Great news on open access in the USA … and a long, long way to go

January 18, 2014

It is, truly, excellent news that the US budget passed by Congress on Thursday night includes open-access language that effectively extends the NIH open access policy to many other federal agencies. It’s a huge and important step forward. (See Peter Suber’s typically careful analysis of how it compares with the NIH policy, the proposed FASTR bill and the White House OSTP directive). In keeping with the Library Loon’s post on framing incremental gains, I am delighted by this very positive step.

On the other hand …

When I read the headline of the Washington Post piece that I linked above, “Half of taxpayer funded research will soon be available to the public”, it reminded me just how far we still have to go. Half of taxpayer-funded research? How disgraceful that we report that as a good thing.

“Hey, great news everybody! Half of all the food you buy will soon be available for you to eat!”

Or no, wait, it’s worse: “Half of all the food you buy will soon be available for you to eat after not more than 12 months!”

So yes, this is excellent news, when considered against the backdrop of the iniquitous historical situation. But we have a long, long way to go before we reach justice.

Let’s not ease up, folks: until everyone has immediate free access to read, use and redeploy the research that we all fund, we will still have a situation where publishers deliberately hobble progress, and are allowed to do so. And that should not be acceptable to anyone.

 

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4 Responses to “Great news on open access in the USA … and a long, long way to go”


  1. […] is of course a step in the right direction, on a path that extends much further than where we’ve gotten so far. I’m glad that there’s a lot of energy behind […]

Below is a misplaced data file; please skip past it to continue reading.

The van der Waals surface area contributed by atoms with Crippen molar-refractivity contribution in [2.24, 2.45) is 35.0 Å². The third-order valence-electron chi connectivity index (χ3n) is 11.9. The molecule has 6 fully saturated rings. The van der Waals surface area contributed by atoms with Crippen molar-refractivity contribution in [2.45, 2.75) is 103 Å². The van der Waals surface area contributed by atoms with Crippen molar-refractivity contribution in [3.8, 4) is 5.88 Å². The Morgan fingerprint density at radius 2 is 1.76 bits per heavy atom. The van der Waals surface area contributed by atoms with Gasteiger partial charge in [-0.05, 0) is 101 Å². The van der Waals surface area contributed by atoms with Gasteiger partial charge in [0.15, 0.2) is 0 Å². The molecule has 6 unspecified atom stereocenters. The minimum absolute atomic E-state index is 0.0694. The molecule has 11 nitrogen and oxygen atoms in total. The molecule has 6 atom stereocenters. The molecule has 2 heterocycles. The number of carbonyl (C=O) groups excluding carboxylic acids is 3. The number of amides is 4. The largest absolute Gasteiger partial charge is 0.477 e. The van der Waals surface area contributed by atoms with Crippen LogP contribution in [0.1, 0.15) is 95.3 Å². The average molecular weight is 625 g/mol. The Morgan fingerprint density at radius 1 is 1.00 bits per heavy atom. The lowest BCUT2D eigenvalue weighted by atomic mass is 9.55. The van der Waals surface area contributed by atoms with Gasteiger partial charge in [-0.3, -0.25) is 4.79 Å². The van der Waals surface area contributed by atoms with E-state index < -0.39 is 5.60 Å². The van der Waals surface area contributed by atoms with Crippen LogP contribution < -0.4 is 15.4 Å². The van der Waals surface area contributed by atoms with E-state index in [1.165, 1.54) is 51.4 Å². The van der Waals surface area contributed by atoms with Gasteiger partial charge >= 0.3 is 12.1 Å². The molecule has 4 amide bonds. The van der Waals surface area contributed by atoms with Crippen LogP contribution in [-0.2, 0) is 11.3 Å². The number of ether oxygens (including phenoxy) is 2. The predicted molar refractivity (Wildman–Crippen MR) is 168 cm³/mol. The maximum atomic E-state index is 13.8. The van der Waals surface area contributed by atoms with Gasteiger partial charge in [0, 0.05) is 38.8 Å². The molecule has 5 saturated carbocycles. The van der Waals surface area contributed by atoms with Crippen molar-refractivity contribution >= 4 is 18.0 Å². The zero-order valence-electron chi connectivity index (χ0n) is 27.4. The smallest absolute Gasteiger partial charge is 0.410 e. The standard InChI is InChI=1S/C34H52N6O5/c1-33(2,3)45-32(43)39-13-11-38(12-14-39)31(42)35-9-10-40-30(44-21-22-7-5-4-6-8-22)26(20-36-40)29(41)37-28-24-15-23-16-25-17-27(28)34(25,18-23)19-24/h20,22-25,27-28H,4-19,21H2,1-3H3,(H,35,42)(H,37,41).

2. Stevan Harnad Says:

    Deposit Should Be Immediate and Institutional, Whether Or Not Open Access Is Embargoed

    The Congressional Open Access (OA) mandate is extremely welcome and timely. To ensure that it is effective, however, it is crucial to require deposit in the fundee’s institutional repository immediately upon acceptance for publication, whether or not access to the deposit is embargoed for 12 months. This (1) ensures that the fundee’s institution will monitor and ensure timely compliance with the funder OA policy and (2) facilitates fundees’ providing individual eprints to individual eprint requestors for research purposes during any allowable OA embargo period. Institutional repository deposits can also be (3) automatically exported to any institution-external repositories the fundee, funding agency or institution wishes. On no account should compliance with funding agency conditions be left to the publisher rather than the fundee and the fundee’s institution.

    http://openaccess.eprints.org/index.php?/archives/865-.html

  3. Mike Taylor Says:

    I strongly agree that deposit should be immediate, with timed release, even when an embargo is in place. This aspect has been much overlooked in mandates, and that is something worth focussing on in the next round.

    But I don’t at all agree that deposit should necessarily be institutional, for all sorts of reasons. An obvious one is that not everyone has an institution. Another is that universities have traditionally not been the most reliable at providing stable IT infrastructure with long-term availability of URLs. For example, I would trust JSTOR ahead of any given university’s IR.


  4. […] taxpayer-funded research? How disgraceful that we report that as a good thing.” More here. Source: […]


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